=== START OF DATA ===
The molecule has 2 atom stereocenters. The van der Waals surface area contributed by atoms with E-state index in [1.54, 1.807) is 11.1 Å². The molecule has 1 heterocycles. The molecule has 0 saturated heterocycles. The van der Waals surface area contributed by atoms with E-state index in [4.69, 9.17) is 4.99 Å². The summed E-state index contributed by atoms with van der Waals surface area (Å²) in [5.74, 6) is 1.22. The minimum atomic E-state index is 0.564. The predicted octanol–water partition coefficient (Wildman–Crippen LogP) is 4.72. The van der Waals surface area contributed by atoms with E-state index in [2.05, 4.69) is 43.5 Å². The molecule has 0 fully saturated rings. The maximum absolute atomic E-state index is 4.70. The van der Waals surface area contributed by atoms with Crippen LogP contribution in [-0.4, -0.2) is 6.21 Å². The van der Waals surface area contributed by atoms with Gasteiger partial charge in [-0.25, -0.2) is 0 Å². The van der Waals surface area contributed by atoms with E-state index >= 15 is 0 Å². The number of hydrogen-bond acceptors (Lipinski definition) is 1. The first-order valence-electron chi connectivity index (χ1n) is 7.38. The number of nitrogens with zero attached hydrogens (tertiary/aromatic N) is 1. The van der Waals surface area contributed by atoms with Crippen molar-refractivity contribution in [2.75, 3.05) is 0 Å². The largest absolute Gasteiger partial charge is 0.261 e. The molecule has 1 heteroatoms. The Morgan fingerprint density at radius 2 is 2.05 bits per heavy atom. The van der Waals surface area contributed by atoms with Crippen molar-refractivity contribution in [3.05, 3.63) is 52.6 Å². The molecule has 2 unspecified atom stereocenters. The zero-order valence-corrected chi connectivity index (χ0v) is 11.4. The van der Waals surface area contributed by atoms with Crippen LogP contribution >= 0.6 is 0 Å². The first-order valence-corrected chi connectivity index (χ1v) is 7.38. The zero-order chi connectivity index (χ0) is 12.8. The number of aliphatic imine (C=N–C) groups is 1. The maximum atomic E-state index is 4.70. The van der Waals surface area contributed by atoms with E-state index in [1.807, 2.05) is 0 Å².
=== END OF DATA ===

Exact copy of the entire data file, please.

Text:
The molecule has 2 atom stereocenters. The van der Waals surface area contributed by atoms with E-state index in [1.54, 1.807) is 11.1 Å². The molecule has 1 heterocycles. The molecule has 0 saturated heterocycles. The van der Waals surface area contributed by atoms with E-state index in [4.69, 9.17) is 4.99 Å². The summed E-state index contributed by atoms with van der Waals surface area (Å²) in [5.74, 6) is 1.22. The minimum atomic E-state index is 0.564. The predicted octanol–water partition coefficient (Wildman–Crippen LogP) is 4.72. The van der Waals surface area contributed by atoms with E-state index in [2.05, 4.69) is 43.5 Å². The molecule has 0 fully saturated rings. The maximum absolute atomic E-state index is 4.70. The van der Waals surface area contributed by atoms with Crippen LogP contribution in [-0.4, -0.2) is 6.21 Å². The van der Waals surface area contributed by atoms with Gasteiger partial charge in [-0.25, -0.2) is 0 Å². The van der Waals surface area contributed by atoms with E-state index >= 15 is 0 Å². The number of hydrogen-bond acceptors (Lipinski definition) is 1. The first-order valence-electron chi connectivity index (χ1n) is 7.38. The number of nitrogens with zero attached hydrogens (tertiary/aromatic N) is 1. The van der Waals surface area contributed by atoms with Crippen molar-refractivity contribution in [2.75, 3.05) is 0 Å². The largest absolute Gasteiger partial charge is 0.261 e. The molecule has 1 heteroatoms. The Morgan fingerprint density at radius 2 is 2.05 bits per heavy atom. The van der Waals surface area contributed by atoms with Crippen molar-refractivity contribution in [3.05, 3.63) is 52.6 Å². The molecule has 2 unspecified atom stereocenters. The zero-order valence-corrected chi connectivity index (χ0v) is 11.4. The van der Waals surface area contributed by atoms with Crippen LogP contribution >= 0.6 is 0 Å². The first-order valence-corrected chi connectivity index (χ1v) is 7.38. The zero-order chi connectivity index (χ0) is 12.8. The number of aliphatic imine (C=N–C) groups is 1. The maximum atomic E-state index is 4.70. The van der Waals surface area contributed by atoms with E-state index in [1.807, 2.05) is 0 Å².